Luttinger v. Rosen
In Luttinger v. Rosen, 164 Conn. 45, 316 A.2d 757 (1972), the plaintiffs sought to purchase a home. The contract was subject to the plaintiffs obtaining mortgage financing of no greater than 8.5 percent. Id., 46. The plaintiffs applied for a loan at, what the plaintiffs' experienced attorney knew to be, the only institution that would lend the amount of money needed for the type of dwelling in issue. Id.
The mortgage commitment was obtained at a rate of 8.75 percent, which was too high under the contract. Id. The plaintiffs sought to get back their down payment from the defendants, and the defendants refused. Id., 47.
On appeal, the Court concluded that the knowledge of plaintiffs' attorney of lending rates in and out of the area adequately supported the conclusion that due diligence was used in seeking mortgage financing, even though the plaintiffs went to one bank only. Id. The Court rejected the defendants' argument that applications should have been made at other institutions, stating that "the law does not require the performance of a futile act." Id.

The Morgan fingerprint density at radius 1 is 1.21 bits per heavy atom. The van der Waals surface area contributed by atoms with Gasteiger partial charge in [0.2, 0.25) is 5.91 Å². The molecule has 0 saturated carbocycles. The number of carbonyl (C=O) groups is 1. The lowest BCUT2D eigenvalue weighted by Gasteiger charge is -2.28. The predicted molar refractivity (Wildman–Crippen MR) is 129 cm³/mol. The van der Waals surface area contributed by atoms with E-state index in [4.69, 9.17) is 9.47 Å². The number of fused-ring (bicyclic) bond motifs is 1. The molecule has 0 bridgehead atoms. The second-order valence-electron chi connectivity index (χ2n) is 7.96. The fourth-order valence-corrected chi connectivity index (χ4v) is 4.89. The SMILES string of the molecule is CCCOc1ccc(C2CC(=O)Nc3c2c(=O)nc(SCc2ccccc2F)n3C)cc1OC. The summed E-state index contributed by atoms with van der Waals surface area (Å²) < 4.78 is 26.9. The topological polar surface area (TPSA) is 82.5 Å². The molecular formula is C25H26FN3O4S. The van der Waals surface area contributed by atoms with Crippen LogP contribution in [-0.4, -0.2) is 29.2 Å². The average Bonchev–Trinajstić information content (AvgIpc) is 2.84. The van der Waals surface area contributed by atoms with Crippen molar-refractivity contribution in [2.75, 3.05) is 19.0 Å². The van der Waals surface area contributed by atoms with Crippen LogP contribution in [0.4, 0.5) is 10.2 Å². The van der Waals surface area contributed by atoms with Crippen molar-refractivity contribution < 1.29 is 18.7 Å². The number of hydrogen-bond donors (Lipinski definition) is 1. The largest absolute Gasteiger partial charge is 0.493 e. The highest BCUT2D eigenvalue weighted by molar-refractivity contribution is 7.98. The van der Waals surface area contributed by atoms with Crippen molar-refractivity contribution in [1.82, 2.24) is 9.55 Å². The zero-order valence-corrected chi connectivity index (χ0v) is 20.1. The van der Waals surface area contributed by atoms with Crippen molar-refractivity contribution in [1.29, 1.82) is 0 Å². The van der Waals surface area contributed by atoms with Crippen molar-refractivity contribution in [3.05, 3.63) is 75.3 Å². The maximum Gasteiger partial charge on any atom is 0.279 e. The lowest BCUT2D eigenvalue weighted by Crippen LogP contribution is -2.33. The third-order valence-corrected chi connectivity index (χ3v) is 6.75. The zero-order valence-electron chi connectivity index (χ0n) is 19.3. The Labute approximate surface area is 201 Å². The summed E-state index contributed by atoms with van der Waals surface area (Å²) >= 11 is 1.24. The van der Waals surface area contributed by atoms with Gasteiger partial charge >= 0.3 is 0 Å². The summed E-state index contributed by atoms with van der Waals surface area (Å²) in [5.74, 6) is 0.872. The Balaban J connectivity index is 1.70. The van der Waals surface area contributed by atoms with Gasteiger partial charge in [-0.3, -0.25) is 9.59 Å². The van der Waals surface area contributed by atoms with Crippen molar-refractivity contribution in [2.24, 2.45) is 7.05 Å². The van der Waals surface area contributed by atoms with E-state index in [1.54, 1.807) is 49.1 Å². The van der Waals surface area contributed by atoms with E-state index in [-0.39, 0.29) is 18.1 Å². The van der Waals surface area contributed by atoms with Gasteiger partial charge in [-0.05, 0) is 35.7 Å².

In Luttinger, the defendants, through counsel, offered to make up the difference between the interest rate offered by the bank and the 8.5 percent rate provided for in the contract by a "funding arrangement," which the plaintiffs did not accept. Id., 46-47.
The Court stated that "any additional offer by the defendants to fund the difference in interest payments could be rejected by the plaintiffs." Id., 48.